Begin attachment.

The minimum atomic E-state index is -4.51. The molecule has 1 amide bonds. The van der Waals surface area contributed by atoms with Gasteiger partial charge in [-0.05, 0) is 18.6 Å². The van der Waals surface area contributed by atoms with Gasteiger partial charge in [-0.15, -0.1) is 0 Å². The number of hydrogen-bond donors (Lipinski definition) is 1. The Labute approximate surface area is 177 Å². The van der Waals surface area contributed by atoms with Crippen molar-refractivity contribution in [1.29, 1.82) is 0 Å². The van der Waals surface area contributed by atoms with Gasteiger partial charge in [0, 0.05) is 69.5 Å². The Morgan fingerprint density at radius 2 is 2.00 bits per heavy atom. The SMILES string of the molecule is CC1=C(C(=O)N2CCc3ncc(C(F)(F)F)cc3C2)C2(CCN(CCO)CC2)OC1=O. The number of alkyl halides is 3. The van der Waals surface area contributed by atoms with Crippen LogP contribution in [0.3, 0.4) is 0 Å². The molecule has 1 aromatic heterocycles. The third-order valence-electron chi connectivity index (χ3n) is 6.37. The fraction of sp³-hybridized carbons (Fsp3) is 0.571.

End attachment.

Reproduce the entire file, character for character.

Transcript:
The minimum atomic E-state index is -4.51. The molecule has 1 amide bonds. The van der Waals surface area contributed by atoms with Gasteiger partial charge in [-0.05, 0) is 18.6 Å². The van der Waals surface area contributed by atoms with Gasteiger partial charge in [-0.15, -0.1) is 0 Å². The number of hydrogen-bond donors (Lipinski definition) is 1. The Labute approximate surface area is 177 Å². The van der Waals surface area contributed by atoms with Crippen molar-refractivity contribution in [1.29, 1.82) is 0 Å². The van der Waals surface area contributed by atoms with Gasteiger partial charge in [0, 0.05) is 69.5 Å². The Morgan fingerprint density at radius 2 is 2.00 bits per heavy atom. The SMILES string of the molecule is CC1=C(C(=O)N2CCc3ncc(C(F)(F)F)cc3C2)C2(CCN(CCO)CC2)OC1=O. The number of alkyl halides is 3. The van der Waals surface area contributed by atoms with Crippen LogP contribution in [0.3, 0.4) is 0 Å². The molecule has 1 aromatic heterocycles. The third-order valence-electron chi connectivity index (χ3n) is 6.37. The fraction of sp³-hybridized carbons (Fsp3) is 0.571.